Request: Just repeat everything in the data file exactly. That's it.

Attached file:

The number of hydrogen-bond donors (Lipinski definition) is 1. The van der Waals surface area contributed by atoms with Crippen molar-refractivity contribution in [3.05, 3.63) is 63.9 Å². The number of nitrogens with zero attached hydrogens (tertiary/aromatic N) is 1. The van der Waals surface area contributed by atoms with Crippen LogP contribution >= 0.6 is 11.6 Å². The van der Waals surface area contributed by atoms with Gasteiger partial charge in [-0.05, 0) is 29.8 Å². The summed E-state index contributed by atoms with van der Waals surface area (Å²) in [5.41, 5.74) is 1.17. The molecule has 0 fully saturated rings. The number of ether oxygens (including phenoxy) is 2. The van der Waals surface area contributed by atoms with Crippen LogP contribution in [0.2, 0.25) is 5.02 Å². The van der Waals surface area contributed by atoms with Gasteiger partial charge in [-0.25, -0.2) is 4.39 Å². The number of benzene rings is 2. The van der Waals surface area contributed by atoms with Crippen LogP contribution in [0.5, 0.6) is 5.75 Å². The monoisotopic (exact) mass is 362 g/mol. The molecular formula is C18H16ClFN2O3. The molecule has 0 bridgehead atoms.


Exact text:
The number of hydrogen-bond donors (Lipinski definition) is 1. The van der Waals surface area contributed by atoms with Crippen molar-refractivity contribution in [3.05, 3.63) is 63.9 Å². The number of nitrogens with zero attached hydrogens (tertiary/aromatic N) is 1. The van der Waals surface area contributed by atoms with Crippen LogP contribution >= 0.6 is 11.6 Å². The van der Waals surface area contributed by atoms with Gasteiger partial charge in [-0.05, 0) is 29.8 Å². The summed E-state index contributed by atoms with van der Waals surface area (Å²) in [5.41, 5.74) is 1.17. The molecule has 0 fully saturated rings. The number of ether oxygens (including phenoxy) is 2. The van der Waals surface area contributed by atoms with Crippen LogP contribution in [0.2, 0.25) is 5.02 Å². The van der Waals surface area contributed by atoms with Gasteiger partial charge in [-0.25, -0.2) is 4.39 Å². The number of benzene rings is 2. The van der Waals surface area contributed by atoms with Crippen LogP contribution in [0.5, 0.6) is 5.75 Å². The monoisotopic (exact) mass is 362 g/mol. The molecular formula is C18H16ClFN2O3. The molecule has 0 bridgehead atoms.